Seven Creative Director Tips
1: Always have a private team project on the go. Preferably with some tangible outcome, perhaps working on a project for a not for profit organisation. Decide on the project, together as a team and allow members to specify what parts they want to work on. Keep the momentum going by fixing regular meetings but in a fun informal environment.
2: Get input from everyone. At the beginning of every project get ideas from everyone you can. You don’t have to be a designer or copywriter to have great ideas. If account managers or accountants want to contribute then that’s OK. I’ve even had valuable input from the office cleaner in the past.
3: No idea is too crazy. It is often the least promising ideas that work out best. The initial idea that seems a bit too weird or odd that when refined and finessed gives you the most outstanding solution. By telling your team “No idea is too crazy” and encouraging them to be ‘out there’ with their thinking the quieter team members will feel more confident to pitch in.
4: Mix up the ideation process. Send team members off to random locations to ideate alone after you have done a big brainstorming session. See what inspiration they can find outside the normal working environment, taking time out to think alone in an unusual place.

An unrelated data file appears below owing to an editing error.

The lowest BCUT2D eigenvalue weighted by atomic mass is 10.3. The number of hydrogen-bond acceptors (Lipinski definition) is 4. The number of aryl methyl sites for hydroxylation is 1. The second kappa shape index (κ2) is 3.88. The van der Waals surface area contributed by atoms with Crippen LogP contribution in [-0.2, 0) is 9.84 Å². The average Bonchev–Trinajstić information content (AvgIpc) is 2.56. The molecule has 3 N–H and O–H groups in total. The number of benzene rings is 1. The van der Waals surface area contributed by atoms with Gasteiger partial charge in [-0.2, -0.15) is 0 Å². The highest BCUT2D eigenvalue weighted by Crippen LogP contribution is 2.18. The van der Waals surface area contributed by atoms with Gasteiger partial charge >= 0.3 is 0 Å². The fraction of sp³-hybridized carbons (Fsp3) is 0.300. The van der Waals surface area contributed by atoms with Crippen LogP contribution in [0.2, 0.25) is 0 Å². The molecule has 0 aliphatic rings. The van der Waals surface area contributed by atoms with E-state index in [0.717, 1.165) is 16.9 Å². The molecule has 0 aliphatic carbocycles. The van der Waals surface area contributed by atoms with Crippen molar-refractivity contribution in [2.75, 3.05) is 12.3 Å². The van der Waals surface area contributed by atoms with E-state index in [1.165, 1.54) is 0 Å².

5: Put yourself out of a job. Impart as much knowledge as you can as often as you can, so that one day even the most junior designer can do your job. Don’t feel threatened by this; you want to be the smartest team in the room when you go into a pitch, not the smartest person.
6: Remember everyone in your team is a cauldron of emotions. They need your support as much as you need their skills. It may be a seemingly trivial thing that is bothering them, an argument with a partner, a broken phone, or just feeling down. Always leave ‘space’ for your team and be flexible so they can push through those events on their own and refocus on the creative when they have passed.
7: Never pay any attention to tips given by other Creative Directors. It’s a lot easier to talk about being creative than it is to actually be creative, so always take tips with a pinch of salt. Question the hell out of them and remix them with your own experience to formulate your own unique style. Whist I stand by the above approach the way items are implemented will change from one job, project, agency or team, to another.